There’s absolutely no way the electric grid can support the mass adoption of electric cars. From Nick Giambruno at internationalman.com:
That’s how much the additional electricity consumption per household would be if the average US home adopted electric vehicles.
Congressman Thomas Massie—an electrical engineer—revealed this information while discussing with Pete Buttigieg, the Secretary of Transportation, President Biden’s plan to have 50% of cars sold in the US be electric by 2030.
The current and future grid in most places will not be able to support each home running 25 refrigerators—not even close. Just look at California, where the grid is already buckling under the existing load.
Massie claims, correctly, in my view, that the notion of widespread adoption of electric vehicles anytime soon is a dangerous fantasy based on political science, not sound engineering.
Nevertheless, Western governments are falling over themselves to shun hydrocarbons—especially of Russian origin—and promote so-called “green” technologies like electric vehicles and supposed renewables such as wind and solar, which are better termed as unreliables.
Here’s the big problem, though…
Wind and solar power might be useful in specific situations. Still, it’s ridiculous to think they can provide reliable base load power for an advanced industrial economy even as they are now—never mind when every household is running 25 refrigerators.
The electric car is a technology midwifed by the government with its fingers crossed that people can be cajoled, bribed, or ultimately, forced to adopt it. From Eric Peters at ericpetersautos.com:
Here is an interesting statement from an auto industry kahuna, Michael Sprague – who is North American Director of Lincoln, Ford’s luxury division:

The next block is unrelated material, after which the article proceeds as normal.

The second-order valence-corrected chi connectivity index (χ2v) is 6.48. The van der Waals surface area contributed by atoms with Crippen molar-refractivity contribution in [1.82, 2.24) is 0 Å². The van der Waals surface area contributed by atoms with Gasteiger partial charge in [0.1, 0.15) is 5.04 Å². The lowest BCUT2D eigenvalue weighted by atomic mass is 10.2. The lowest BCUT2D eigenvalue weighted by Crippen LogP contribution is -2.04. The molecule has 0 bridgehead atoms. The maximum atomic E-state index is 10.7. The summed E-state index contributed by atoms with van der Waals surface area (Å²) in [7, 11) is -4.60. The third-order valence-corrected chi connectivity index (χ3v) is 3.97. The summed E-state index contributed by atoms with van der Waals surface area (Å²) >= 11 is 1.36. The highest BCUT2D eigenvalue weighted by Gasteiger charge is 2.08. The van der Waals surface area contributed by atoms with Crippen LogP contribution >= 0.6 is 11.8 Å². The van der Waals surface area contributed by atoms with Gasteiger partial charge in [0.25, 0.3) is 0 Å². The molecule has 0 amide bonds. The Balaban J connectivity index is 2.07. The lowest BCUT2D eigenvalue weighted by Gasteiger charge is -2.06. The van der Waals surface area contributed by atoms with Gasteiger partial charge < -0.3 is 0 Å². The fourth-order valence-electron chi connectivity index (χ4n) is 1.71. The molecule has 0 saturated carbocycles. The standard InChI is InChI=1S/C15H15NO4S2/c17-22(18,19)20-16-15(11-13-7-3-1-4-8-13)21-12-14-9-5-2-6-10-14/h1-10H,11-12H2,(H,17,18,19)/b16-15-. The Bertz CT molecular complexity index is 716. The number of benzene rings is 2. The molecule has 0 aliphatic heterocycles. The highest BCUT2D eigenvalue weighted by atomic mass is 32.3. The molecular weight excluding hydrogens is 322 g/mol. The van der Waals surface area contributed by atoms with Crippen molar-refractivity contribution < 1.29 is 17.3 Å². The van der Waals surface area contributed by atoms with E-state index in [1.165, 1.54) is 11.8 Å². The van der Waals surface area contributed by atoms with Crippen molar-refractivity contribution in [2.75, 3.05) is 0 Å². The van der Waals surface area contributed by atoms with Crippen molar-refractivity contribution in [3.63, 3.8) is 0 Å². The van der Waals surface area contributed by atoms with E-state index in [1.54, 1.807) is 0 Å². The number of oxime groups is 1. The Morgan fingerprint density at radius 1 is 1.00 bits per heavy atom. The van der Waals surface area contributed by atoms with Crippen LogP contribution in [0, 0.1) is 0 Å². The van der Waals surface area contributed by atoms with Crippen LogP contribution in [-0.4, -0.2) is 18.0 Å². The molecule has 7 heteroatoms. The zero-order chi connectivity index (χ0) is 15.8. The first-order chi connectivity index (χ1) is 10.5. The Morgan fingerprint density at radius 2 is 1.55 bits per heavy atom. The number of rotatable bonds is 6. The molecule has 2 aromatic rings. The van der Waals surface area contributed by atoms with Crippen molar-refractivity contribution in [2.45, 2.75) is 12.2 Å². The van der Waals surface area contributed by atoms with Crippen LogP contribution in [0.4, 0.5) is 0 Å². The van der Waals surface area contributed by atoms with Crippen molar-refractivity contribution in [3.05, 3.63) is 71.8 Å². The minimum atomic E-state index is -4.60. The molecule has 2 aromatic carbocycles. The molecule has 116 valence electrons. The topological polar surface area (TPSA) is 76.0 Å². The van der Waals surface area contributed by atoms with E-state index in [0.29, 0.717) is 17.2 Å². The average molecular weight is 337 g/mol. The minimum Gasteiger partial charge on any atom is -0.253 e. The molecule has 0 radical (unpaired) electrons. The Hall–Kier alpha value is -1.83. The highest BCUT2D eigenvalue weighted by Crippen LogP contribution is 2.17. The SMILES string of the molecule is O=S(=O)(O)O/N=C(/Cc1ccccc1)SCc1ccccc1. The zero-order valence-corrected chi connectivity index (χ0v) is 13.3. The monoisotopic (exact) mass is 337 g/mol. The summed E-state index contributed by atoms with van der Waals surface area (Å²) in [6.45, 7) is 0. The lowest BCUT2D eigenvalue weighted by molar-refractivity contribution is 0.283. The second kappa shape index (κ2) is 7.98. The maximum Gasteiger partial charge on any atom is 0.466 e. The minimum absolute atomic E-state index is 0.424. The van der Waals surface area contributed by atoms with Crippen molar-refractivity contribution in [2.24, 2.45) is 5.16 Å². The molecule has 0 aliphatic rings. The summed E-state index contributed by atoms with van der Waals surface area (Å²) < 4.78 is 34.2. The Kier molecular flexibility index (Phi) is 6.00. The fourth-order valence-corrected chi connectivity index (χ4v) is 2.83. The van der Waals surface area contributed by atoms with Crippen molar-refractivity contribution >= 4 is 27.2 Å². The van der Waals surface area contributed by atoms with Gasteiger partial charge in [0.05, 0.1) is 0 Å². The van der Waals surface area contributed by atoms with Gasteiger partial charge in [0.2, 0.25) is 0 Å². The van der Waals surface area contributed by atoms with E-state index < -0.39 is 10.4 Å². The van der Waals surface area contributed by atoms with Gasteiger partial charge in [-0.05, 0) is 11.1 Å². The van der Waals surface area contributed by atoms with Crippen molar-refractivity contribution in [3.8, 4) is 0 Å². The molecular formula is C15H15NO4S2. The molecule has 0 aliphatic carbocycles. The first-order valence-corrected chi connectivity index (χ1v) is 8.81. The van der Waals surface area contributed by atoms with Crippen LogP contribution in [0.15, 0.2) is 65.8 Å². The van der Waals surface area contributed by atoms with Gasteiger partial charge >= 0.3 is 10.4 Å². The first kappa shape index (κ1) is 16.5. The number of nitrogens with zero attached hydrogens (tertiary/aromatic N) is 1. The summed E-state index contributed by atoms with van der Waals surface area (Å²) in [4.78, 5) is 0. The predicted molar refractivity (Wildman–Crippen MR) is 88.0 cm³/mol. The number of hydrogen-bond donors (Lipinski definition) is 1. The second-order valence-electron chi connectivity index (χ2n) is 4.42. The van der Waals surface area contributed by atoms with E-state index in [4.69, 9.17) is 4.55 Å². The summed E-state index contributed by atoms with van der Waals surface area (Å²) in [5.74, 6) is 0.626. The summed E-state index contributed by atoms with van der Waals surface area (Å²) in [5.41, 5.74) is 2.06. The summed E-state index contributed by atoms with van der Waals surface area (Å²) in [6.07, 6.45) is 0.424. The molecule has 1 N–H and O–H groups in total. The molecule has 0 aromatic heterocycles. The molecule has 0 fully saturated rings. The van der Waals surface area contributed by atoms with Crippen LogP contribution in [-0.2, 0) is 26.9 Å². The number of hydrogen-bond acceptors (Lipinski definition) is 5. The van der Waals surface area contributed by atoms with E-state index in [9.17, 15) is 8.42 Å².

“We’ve got to keep evolving,” he told the trade publication Automotive News. “We need to make sure over the next couple of years, as we’re preparing for that EV future, that we’re ready when those clients start to come into the market.”
In other words, if you build it, they will come. To the tune of $900,000 per dealership. That being what it will cost to install two – count ’em! – so-called “fast” chargers and seven “Level 2” chargers, which means wait several hours to recover a charge rather than 30-45 minutes for a “fast” one.
No one asks the obvious question: What “client” – the new name for what was in the Before Time a customer – wants to drive to a Lincoln dealership and wait there for a “fast” charge, let alone one that takes several hours? The coffee’s probably better at the Lincoln store than it is at a 7-11 (another joint that is installing “fast” chargers) but the point is, who wants to hang out at a car dealership – or a 7-11 – waiting for their car to charge up?
If the government can drive up the cost of internal combustion cars, it will make electric vehicles seem less expensive. From Eric Peters at ericpetersautos.com:
Last week, California’s ruling elites – the “government” really ought to be referred to in this more accurate way – decreed that no one in California will be allowed to buy a new car that isn’t an electric car – an EeeeeeeeeeeeVeeeeee – beginning with the 2035 model year.
What will California’s ruling elites decree next?
It is easy enough to predict – because of the problem (for California’s ruling elites) that exists and will remain absent further decrees. That problem being, of course, the vast majority of cars owned by Californians that aren’t EeeeeeeeeeeeVeeeees. This being about 97 percent of the cars in California at the present moment, which is not likely to be even 50 percent by 2035.
And that is probably optimistic – if you are someone who believes everyone or most everyone ought to be driving an EeeeeeeeeeeeeeVeeeee.
For one, probably at least 50 percent of the cars currently on the road are likely to still be on the road ten years hence – which will take us to just about 2034, which is the last year it will still be legal to sell other-than-EeeeeeeeeeeeeVeeeeees in California – because almost any car sold this year will still have many years of useful life left in it. So also most of the cars sold in the past five years. And then there are the cars that will be sold in the coming years, all the way up through the 2024 model year.